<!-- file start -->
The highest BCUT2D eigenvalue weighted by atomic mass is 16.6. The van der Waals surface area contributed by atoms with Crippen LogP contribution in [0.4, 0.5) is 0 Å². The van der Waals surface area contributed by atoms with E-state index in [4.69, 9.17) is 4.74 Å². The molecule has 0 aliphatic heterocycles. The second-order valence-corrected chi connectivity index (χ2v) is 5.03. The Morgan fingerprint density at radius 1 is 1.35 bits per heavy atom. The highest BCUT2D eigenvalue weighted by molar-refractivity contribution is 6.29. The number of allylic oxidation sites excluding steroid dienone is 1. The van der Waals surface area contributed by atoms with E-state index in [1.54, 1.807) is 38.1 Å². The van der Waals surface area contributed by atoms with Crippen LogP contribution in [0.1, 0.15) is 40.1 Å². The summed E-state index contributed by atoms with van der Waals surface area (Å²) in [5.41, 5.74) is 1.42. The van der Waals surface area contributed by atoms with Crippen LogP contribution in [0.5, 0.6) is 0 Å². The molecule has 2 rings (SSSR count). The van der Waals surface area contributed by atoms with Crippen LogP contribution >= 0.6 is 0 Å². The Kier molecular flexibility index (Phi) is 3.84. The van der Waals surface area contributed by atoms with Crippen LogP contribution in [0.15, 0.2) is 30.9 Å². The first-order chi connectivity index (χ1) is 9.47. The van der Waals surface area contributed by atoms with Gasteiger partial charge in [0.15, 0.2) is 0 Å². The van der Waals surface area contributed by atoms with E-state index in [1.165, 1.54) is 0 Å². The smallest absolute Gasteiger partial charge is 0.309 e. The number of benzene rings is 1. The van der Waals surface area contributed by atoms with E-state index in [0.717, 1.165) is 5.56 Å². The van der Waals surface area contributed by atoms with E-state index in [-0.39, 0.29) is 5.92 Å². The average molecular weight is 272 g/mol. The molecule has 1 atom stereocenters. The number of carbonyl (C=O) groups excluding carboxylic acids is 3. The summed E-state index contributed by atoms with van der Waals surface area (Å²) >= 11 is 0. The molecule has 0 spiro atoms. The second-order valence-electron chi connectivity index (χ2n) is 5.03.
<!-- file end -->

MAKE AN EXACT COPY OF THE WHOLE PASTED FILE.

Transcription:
The highest BCUT2D eigenvalue weighted by atomic mass is 16.6. The van der Waals surface area contributed by atoms with Crippen LogP contribution in [0.4, 0.5) is 0 Å². The van der Waals surface area contributed by atoms with E-state index in [4.69, 9.17) is 4.74 Å². The molecule has 0 aliphatic heterocycles. The second-order valence-corrected chi connectivity index (χ2v) is 5.03. The Morgan fingerprint density at radius 1 is 1.35 bits per heavy atom. The highest BCUT2D eigenvalue weighted by molar-refractivity contribution is 6.29. The number of allylic oxidation sites excluding steroid dienone is 1. The van der Waals surface area contributed by atoms with E-state index in [1.54, 1.807) is 38.1 Å². The van der Waals surface area contributed by atoms with Crippen LogP contribution in [0.1, 0.15) is 40.1 Å². The summed E-state index contributed by atoms with van der Waals surface area (Å²) in [5.41, 5.74) is 1.42. The van der Waals surface area contributed by atoms with Crippen LogP contribution in [0.5, 0.6) is 0 Å². The molecule has 2 rings (SSSR count). The van der Waals surface area contributed by atoms with Crippen LogP contribution >= 0.6 is 0 Å². The Kier molecular flexibility index (Phi) is 3.84. The van der Waals surface area contributed by atoms with Crippen LogP contribution in [0.15, 0.2) is 30.9 Å². The first-order chi connectivity index (χ1) is 9.47. The van der Waals surface area contributed by atoms with Gasteiger partial charge in [0.15, 0.2) is 0 Å². The van der Waals surface area contributed by atoms with E-state index in [1.165, 1.54) is 0 Å². The smallest absolute Gasteiger partial charge is 0.309 e. The number of benzene rings is 1. The van der Waals surface area contributed by atoms with E-state index in [0.717, 1.165) is 5.56 Å². The van der Waals surface area contributed by atoms with E-state index in [-0.39, 0.29) is 5.92 Å². The average molecular weight is 272 g/mol. The molecule has 1 atom stereocenters. The number of carbonyl (C=O) groups excluding carboxylic acids is 3. The summed E-state index contributed by atoms with van der Waals surface area (Å²) >= 11 is 0. The molecule has 0 spiro atoms. The second-order valence-electron chi connectivity index (χ2n) is 5.03.